Stand-up for Cancer

by Carol A. Westbrook

I'm a big fan of stand-up comedy, and I especially enjoy live performances. I try not to sit too close to the stage, though, because then I'm fair game for the comic. I don't mind being the butt of jokes, but I don't want to embarrass the performer. Stand_up1

You see, I'm a perfect target. I'm easily twice the age of the rest of the audience, and I suppose I do look like a granny with my little spectacles and the grey highlights in my hair.

It usually begins with something only mildly insulting, such as “Did you knit anything interesting today?” or “Are these your grandchildren?”

But woe betide the comic who asks me what I do for a living!

“I'm a doctor.”

“What kind of doctor?”

“An oncologist–a cancer specialist.”

That usually brings the fun to a screeching halt.

The younger comedians, and the typical comedy club audience– GenXers and Millennials–hear the word, “cancer” and think “death.” Perhaps they remember the funeral of an elderly relative. Or they saw a movie or TV show depicting someone dying of cancer. Or they recall an unenthusiastic visit to a hospital with their parents to visit a dying relative.

It doesn't matter. The mood is gone. The room is suddenly quiet.

I'm always amused to watch the comedian try to recover from this. Usually he will quickly change direction and turn to another, younger, audience member, asking what she does for a living. Or the comic will start to talk about prostate exams, or colonoscopies–which usually causes the show to deteriorate into penis-and-butt jokes of the sort that were popular in 6th grade, from which there is no comedic recovery.

Death PatientNo, there is nothing funny about cancer. What is funny, though, is how awkward it is for most people to talk about death, or to even think about it. It makes us squirm in our seats. Pointing this out to the audience, and having them laugh at their awkwardness, takes a very insightful and experienced comedian, who understands the difficulty that we have in facing our mortality. It takes a mature, seasoned comedian to seize a moment like this–and to turn it into an occasion for laughter.

Take Rich Voss, a really funny guy whom I had the pleasure of hearing a few months ago. When he made the mistake of finding out that I was a cancer doctor, he seized the opportunity to recount another experience that he had with cancer and doctors in his audience a few years ago.

According to Voss, he was hosting an open mike, stand-up comedy session. Open mike attracts any number of amateur wanna-be's, as well as seasoned comics honing their material. Voss recalls that one performer, an amateur, was not funny at all, and the audience was getting bored and restless.

Voss, trying to regain control, asked the amateur why he was even bothering to try stand-up comedy.

“It's on my bucket list,” the performer answered.

He went on to say that he was dying of a brain tumor, didn't have any medical insurance, and couldn't afford to pay for his brain surgery. He was going to die in a few months. So he decided to spend his last few months completing his “bucket list,” that is, doing the few things he always wanted to try before he died. This included stand up comedy.

Whereupon another audience member jumps to his feet, and says, “I'm a surgeon! I can help you! Come to my office next week and we'll schedule your brain surgery. I will do it for you for free!”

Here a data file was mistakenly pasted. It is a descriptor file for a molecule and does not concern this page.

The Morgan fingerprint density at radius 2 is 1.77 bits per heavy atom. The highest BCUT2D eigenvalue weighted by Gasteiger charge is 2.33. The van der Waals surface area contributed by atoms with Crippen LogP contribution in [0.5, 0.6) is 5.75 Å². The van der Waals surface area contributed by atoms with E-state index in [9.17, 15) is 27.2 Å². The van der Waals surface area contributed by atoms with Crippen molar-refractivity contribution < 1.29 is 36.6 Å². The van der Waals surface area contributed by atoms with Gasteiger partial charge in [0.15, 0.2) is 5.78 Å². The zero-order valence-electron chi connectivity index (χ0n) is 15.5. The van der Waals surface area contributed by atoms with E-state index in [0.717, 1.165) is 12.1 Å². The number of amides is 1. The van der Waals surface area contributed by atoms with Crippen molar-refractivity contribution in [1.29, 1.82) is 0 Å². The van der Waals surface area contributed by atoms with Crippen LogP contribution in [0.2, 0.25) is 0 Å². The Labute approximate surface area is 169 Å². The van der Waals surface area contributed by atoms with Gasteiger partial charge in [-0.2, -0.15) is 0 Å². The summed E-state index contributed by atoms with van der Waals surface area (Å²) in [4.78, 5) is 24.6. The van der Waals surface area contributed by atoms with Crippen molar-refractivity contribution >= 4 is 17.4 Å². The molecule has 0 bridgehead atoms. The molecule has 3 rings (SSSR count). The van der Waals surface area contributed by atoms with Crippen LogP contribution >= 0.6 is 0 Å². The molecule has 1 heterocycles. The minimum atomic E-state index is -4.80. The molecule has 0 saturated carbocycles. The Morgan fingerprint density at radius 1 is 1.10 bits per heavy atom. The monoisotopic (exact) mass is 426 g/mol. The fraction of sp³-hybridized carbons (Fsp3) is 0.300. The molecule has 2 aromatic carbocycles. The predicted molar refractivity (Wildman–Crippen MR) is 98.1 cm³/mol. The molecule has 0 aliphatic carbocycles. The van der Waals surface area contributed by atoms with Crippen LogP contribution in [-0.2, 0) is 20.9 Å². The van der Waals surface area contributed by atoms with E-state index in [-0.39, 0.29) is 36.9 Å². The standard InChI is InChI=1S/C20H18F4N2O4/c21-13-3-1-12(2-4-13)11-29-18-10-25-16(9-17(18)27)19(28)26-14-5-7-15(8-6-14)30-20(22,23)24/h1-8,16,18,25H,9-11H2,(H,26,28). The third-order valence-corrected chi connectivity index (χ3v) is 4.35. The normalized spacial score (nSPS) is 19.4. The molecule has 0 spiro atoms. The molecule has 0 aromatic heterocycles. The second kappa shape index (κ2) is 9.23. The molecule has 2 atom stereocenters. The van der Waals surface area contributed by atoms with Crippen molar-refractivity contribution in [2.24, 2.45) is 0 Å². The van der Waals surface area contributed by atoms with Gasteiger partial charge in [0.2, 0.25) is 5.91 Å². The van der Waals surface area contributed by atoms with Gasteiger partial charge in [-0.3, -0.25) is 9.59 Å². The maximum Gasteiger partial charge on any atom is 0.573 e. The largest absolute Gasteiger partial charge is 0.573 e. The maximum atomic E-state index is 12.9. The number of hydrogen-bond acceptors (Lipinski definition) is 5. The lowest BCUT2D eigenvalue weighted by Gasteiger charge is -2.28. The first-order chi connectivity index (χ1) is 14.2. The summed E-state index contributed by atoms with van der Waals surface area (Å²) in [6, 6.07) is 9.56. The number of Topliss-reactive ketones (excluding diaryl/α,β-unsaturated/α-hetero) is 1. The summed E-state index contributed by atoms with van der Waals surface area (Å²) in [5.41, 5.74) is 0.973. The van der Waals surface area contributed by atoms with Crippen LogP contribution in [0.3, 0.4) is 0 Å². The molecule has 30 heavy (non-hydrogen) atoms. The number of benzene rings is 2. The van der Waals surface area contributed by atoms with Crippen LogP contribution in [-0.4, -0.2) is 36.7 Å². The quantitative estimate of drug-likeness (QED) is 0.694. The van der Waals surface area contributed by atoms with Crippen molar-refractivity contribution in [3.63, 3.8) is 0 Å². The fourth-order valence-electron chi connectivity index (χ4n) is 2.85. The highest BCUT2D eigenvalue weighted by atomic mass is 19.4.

The audience applauds. Voss, however, asks the doctor if he is a brain surgeon.

“No,” he admitted. “I'm an orthopedic surgeon. But brain surgery is on my bucket list.”

Everyone laughed, the awkward moment was forgotten, and Mr. Voss went on to finish another successful comedy show. Voss is a very talented guy–you should see him if you get the chance. He clearly has had more life experience than the younger folks in the audience. He recognized something that we oncologists learn from caring for patients who are facing a terminal illness–that people come to terms with their diagnosis and with their own mortality. Most of them become very matter-of-fact about facing their own death. Their friends and relatives, on the other hand, generally have a lot more trouble dealing with the concept, and will avoid discussing it, even to the point of avoiding the friend with cancer. The thought makes them squirm, it makes them uncomfortable. They don't know what to say, and it's easier to avoid the subject completely.

That is because in our society, which values good health and longevity, death has a bad name. Many cultures accept death as being a necessary part of life, but we don't — even though it is as inevitable as taxes. And coming to terms with death is something that every cancer patient will do. In my experience, most patients faced with the diagnosis of a terminal illness ask realistic questions, make plans, and try to face it in the best way they can. No longer taboo, death becomes something they can talk about, something they can even laugh about it, something they can look in the eye and poke fun at it.

Take one patient of mine, a jovial man at the VA hospital who was dying of leukemia. He joked about his demise continuously.

“My doctor told me not to buy any long-playing records,” he said, “and my insurance agent gave me a new calendar this year that only had 6 months.”

Sadly, the old Vet didn't even make it to six months, but I'll be he died laughing.

Doing stand-up comedy is on my bucket list, too. Doing brain surgery is not.